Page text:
The Nintendo Switch supports
ASTC, a type of texture format generally used in mobile hardware, such as phones and tablets, in order to reduce bandwidth usage (a limited resource in those devices).
Since it’s a heavily compressed format, decoding it via the CPU, like it is normally done on PC, is a time-consuming task.
To give an example, Astral Chain is a game that uses
ASTC very extensively and in bizarre ways, as previous fixes and optimizations have shown.
On NVIDIA and AMD graphics hardware, the first scene of a new game typically takes
17 seconds to load. The GPU has to wait for the CPU to decode all the
ASTC textures, and thus slowing down the whole process.
Thanks to Rodrigo’s research, it was discovered that on any recent Intel GPU this same operation is immediate and occurs with no delay, due to it being the only vendor providing a native
ASTC decoder in their hardware.
That’s right, the best way to experience Astral Chain in yuzu is with a small, and typically inferior, iGPU (like the ones that come in any desktop or notebook CPU from Intel).
On the topic of formats, implementing the
RGB32 vertex formats fixed a room that refused to load in The Legend of Zelda: Link’s Awakening in Vulkan.
Great work, Rodrigo!
Rodrigo’s initial work on
Transform Feedback has concluded and is now partially working.
This has already helped games like POKKÉN Tournament DX, Donkey Kong Country: Tropical Freeze and Xenoblade Chronicles.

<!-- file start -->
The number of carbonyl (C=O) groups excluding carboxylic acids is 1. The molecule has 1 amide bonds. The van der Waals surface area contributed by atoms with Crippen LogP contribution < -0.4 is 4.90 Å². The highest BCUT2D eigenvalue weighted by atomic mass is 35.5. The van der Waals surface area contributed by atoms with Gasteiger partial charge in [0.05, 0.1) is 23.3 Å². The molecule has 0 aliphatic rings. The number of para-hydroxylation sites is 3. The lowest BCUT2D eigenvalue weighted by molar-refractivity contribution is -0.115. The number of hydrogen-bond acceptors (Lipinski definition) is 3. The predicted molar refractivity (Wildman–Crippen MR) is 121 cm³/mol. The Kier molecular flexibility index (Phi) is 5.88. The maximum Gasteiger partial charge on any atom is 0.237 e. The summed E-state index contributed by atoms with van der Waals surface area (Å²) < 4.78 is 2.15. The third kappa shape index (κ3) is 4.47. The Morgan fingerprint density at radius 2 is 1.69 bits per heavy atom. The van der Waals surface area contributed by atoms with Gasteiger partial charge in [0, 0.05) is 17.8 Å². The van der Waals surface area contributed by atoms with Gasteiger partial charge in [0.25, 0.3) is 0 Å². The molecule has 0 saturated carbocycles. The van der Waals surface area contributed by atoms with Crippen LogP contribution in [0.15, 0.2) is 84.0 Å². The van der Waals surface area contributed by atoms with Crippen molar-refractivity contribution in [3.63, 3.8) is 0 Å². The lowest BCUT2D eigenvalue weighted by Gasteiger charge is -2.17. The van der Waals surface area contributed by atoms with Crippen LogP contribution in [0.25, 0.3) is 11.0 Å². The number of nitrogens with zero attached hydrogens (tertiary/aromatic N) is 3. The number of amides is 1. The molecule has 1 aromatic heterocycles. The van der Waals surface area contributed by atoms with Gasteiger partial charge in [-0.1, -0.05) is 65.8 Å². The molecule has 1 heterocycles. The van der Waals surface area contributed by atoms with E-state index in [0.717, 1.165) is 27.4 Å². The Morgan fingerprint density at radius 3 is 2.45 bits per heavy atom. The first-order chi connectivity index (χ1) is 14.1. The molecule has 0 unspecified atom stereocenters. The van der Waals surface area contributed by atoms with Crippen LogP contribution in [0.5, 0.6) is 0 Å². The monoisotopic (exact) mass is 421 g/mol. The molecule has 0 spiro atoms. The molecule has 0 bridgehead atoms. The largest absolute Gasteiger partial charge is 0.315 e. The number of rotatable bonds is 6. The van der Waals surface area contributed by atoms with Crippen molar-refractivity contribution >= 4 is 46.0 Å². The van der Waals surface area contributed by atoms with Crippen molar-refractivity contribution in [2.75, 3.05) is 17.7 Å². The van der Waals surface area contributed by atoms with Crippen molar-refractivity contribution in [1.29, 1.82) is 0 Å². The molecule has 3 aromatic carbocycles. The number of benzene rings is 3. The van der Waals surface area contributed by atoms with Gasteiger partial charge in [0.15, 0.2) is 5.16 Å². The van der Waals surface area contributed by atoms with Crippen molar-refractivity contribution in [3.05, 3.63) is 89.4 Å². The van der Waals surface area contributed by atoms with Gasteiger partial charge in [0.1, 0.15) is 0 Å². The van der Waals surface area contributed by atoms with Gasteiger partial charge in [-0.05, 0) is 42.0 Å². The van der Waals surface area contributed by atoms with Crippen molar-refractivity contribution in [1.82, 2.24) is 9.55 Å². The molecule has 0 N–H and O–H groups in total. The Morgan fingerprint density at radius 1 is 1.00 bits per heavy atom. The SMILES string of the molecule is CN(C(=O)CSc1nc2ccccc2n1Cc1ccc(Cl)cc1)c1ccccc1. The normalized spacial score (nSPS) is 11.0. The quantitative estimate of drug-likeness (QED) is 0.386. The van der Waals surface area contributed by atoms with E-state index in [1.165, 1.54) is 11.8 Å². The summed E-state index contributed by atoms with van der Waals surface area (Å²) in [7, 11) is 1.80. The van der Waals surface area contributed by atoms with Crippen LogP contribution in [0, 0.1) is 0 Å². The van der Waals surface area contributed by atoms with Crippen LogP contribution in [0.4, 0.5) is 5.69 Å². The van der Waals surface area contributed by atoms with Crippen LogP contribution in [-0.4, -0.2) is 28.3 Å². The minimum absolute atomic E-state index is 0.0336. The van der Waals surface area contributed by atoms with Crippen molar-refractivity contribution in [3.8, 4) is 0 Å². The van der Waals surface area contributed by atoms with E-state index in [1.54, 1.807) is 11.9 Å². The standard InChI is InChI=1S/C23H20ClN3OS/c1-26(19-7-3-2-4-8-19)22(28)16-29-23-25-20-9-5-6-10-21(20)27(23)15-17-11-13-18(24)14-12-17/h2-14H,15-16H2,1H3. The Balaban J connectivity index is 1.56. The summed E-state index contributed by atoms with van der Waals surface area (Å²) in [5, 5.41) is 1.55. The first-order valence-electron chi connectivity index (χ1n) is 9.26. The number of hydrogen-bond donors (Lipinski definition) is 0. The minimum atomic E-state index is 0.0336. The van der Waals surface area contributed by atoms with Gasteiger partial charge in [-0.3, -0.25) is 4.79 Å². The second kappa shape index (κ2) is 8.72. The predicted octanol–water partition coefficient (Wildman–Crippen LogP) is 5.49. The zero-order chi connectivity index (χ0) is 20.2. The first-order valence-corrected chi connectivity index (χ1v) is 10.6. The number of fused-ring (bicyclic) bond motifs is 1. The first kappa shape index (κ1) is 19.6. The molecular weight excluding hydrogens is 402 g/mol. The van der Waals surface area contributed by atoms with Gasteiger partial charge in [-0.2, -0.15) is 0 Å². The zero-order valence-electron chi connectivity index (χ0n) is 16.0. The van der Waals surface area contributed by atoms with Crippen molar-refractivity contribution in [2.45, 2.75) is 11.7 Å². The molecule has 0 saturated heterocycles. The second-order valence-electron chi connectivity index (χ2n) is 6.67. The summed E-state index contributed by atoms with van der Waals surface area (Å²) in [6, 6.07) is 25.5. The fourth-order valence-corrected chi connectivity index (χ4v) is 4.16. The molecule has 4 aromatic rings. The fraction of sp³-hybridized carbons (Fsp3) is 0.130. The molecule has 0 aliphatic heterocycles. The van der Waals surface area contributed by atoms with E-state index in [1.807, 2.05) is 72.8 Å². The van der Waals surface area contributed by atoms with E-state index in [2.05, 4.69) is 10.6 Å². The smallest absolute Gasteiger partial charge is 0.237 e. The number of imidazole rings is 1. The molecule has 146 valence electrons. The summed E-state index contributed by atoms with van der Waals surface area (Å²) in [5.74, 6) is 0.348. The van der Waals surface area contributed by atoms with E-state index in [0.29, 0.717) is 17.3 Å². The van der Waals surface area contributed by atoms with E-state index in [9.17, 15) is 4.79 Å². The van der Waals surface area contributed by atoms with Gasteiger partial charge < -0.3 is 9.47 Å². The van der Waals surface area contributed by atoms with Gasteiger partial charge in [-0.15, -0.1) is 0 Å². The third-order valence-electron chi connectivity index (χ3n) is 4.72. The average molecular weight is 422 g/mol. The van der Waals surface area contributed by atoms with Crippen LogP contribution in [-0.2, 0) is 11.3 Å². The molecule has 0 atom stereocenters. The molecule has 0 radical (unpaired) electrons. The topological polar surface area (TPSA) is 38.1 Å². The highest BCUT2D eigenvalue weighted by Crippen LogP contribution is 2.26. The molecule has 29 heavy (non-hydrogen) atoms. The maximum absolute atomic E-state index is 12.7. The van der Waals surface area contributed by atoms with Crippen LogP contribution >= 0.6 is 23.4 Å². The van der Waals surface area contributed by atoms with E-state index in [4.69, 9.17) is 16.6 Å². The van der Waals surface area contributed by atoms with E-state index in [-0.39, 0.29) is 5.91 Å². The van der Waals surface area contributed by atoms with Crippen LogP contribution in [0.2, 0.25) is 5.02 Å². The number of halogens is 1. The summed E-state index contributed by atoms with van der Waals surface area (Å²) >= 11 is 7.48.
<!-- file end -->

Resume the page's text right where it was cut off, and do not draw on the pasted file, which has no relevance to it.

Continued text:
An optimization by Blinkhawk reduced the use of RAM by 1GB. When talking about RAM usage, less is best!
Now, for an important but also astonishing fix; one that nobody expected, not even our project leader bunnei. While he was working on fixing what seemed to be a simple bug on Final Fantasy VIII, he also accidentally fixed Super Smash Bros. Ultimate fights! This case of serendipity, is without a doubt, a surprise, but a welcome one.
Now all users can brawl to their hearts’ content thanks to a measly 5-line change in yuzu’s code! However, keep in mind that any Super Smash Bros. Ultimate update newer than 3.1.0 will work, but will also make the characters T-pose, resulting in hilarious fights and victory screens. We’re working on resolving this, but for now, stick to update 3.1.0 or older!
bunnei fixed audio crackling in various games like Crash Team Racing and Super Mario Odyssey.
We are slowly but surely improving our audio quality.
He also implemented initial support for
32-bit ARM emulation.
Nothing tangible can be tested yet, but thanks to this, it will be possible in the future to run
32-bit games like Mario Kart 8 Deluxe.
And last but not least, Blinkhawk has been making some serious changes to yuzu’s GPU emulation, while also laying the foundation for the recent rework of yuzu’s Virtual Memory Manager (codename: Project Epimetheus).
These, in turn, will help further advance the development of Project Prometheus, one of the super-secret Projects our devs are currently working on to bring some considerable changes to yuzu’s performance and hardware requirements. Stay tuned to hear more about them in the future!
That’s all for now folks, see you in the April report.